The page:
LC: Absolutely. That’s kind of why we’ve not had stuff out in a while. We’ve been having conversations with various labels, and thinking about what it would mean to get tied down by something, for the long term. When we’re making decisions about what to do next, it’s good when things just take a natural progression. It’s important for us to keep working with friends, folk that share the same values as us, and not feel restricted. For us it’s all about just being able to continue doing it.

SR: Michael from Night School put out our first two releases, and has become one of our dearest, best friends. We’ve played dates in Europe with him, and he’s had us dancing in his own videos. Maybe that spoils you when you have that good a relationship?

Some of the events you’ve organised, your 12-hour overnight Sleep Garden and recently your Third Ear Yoga sessions on a Sunday afternoon, where you’ve have had live music from experimental artists like Dan Magee (Lo Kindre, MR TC) and Laurie Pitt (Golden Teacher, The Modern Institute, Banana Oil), they seem to be building something bigger than just your own duo, Free Love. You call your own live shows ‘Ceremonies’ and the blurbs around your music your ‘Propaganda’. Are you trying to build a Brave New World?

LC: It’s really nice that you draw those ties with community, because that is really important to us. It’s a huge part, huge of what we do. It’s trying to get the balance of our pop stuff with the Full Ashram stuff [their second album, Full Ashram Devotional Ceremony Vol IV-V on the Optimo imprint, So Low, was "a sonic meditation on a hyperstitious future", designed to guide the listener into a meditative state"], then tying it in with the Third Ear Stuff. We’ve got two more Third Ear afternoons planned, and we’re organising a second Sleep Garden too. It all comes down to that human desire to connect, to socialise, to support people, to create stuff, and to build networks.

We’re creating realities that maybe don’t already exist. It’s an ambitious project which extends far beyond the band, but it’s all very much part of the same thing. It’s like creating temporal communities. Where you have a live space, and there’s a sort of unspoken agreement – you get on a dancefloor. Sleep Garden is maybe an extreme example of that where you have to trust who you’re sharing the space with. I think that there can sometimes be something quite magic that comes from that.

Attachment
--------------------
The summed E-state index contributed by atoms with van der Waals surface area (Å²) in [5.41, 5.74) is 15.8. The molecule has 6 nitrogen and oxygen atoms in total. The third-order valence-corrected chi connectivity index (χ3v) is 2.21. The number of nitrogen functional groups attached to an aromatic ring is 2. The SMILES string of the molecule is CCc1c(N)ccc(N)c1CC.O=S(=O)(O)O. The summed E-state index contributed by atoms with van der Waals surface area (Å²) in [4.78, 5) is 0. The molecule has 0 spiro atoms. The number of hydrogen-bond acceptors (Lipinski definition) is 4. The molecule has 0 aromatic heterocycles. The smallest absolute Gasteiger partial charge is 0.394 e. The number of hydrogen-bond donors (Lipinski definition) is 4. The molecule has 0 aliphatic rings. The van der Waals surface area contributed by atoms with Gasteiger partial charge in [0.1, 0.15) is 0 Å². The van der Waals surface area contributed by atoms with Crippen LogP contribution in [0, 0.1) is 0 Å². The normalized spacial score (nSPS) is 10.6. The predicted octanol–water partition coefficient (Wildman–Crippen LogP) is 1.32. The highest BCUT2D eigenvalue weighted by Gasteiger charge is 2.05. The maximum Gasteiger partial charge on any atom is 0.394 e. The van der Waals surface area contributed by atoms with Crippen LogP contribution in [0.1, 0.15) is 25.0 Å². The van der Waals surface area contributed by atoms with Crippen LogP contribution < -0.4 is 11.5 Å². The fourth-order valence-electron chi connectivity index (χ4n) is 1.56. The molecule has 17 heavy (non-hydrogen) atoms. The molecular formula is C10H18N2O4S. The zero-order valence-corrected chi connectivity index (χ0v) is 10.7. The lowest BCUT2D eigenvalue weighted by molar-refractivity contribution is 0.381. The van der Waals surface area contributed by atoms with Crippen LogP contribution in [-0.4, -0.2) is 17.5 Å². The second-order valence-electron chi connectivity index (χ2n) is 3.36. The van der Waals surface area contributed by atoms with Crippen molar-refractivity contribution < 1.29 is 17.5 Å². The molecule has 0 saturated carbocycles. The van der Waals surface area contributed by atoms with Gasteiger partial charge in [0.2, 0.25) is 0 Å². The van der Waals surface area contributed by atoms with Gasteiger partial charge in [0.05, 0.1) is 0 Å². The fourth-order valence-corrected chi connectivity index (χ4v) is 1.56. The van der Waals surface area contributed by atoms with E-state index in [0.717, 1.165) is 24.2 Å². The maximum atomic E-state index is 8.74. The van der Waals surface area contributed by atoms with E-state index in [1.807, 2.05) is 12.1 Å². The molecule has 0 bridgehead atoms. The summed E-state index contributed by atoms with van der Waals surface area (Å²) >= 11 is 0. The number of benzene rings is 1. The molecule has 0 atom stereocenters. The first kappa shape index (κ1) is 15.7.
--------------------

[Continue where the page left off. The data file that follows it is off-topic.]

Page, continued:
Glasgow seems a pretty good size of a city for doing that in, with decent scenes and lots of overlap. Does it seem like that to you, compared to other cities you’ve visited when you’ve been touring?

LC: Yeah definitely. I think Glasgow has that magic ratio of size, where it’s big enough for you not to feel like you’re talking to the same people and hearing the same voices repeating the same mantra all the time. There’s lots of different ideas buzzing about, lots of people from different backgrounds; it’s diverse. There’s lots of scenes I’m not interested in, and I like that. It’s not too big though. Glasgow’s identity is very shapeshifting.

SR: There’s a lot of crossover too. You wouldn’t just get involved in X scene and never be involved in Y.

LC: As far as building communities, it’s not just me, I’ve heard other people talk about how welcoming it is for musicians coming from all over.

You’ve worked with Night School and Green Door, and people from Golden Teacher – who else is part of this ‘community’ that you’re helping to grow?

SR: Kinning Park Complex [an independent community centre] where we held our Sleep Garden and the Third Ear sessions. DJs like David Barbarossa who played at our album launch party…

LC: 12th Isle, Domestic Exile… Basically it’s easy to contact people because they’re friends, I feel quite comfortable asking them to get involved in stuff, I know that we share the same sensibilities. Values, I guess? Their first question isn’t, “Cool, what’s the fee? I’ll get my people to call your people.” It’s more like, “Ok, cool, let’s do it.” Sometimes people are willing to give up their time to make something special, and obviously when money is there, you have to make sure people get paid.

Besides doing stuff in Glasgow, how did you get on at your residency in a bothy on Eigg?

SR: That was amazing. Johnny [Lynch, founder of Lost Map Records] invited us over, we were the second creative residency in their V I S I T ▲ T I O N S recording project, after Monoganon.

LC: We went over with no agenda. Which is what Johnny encouraged. The idea was there would be something at the end of it – that they’ll release and document. Johnny is such a great and warm guy – so encouraging. He put us on the island and gave us this blank canvas.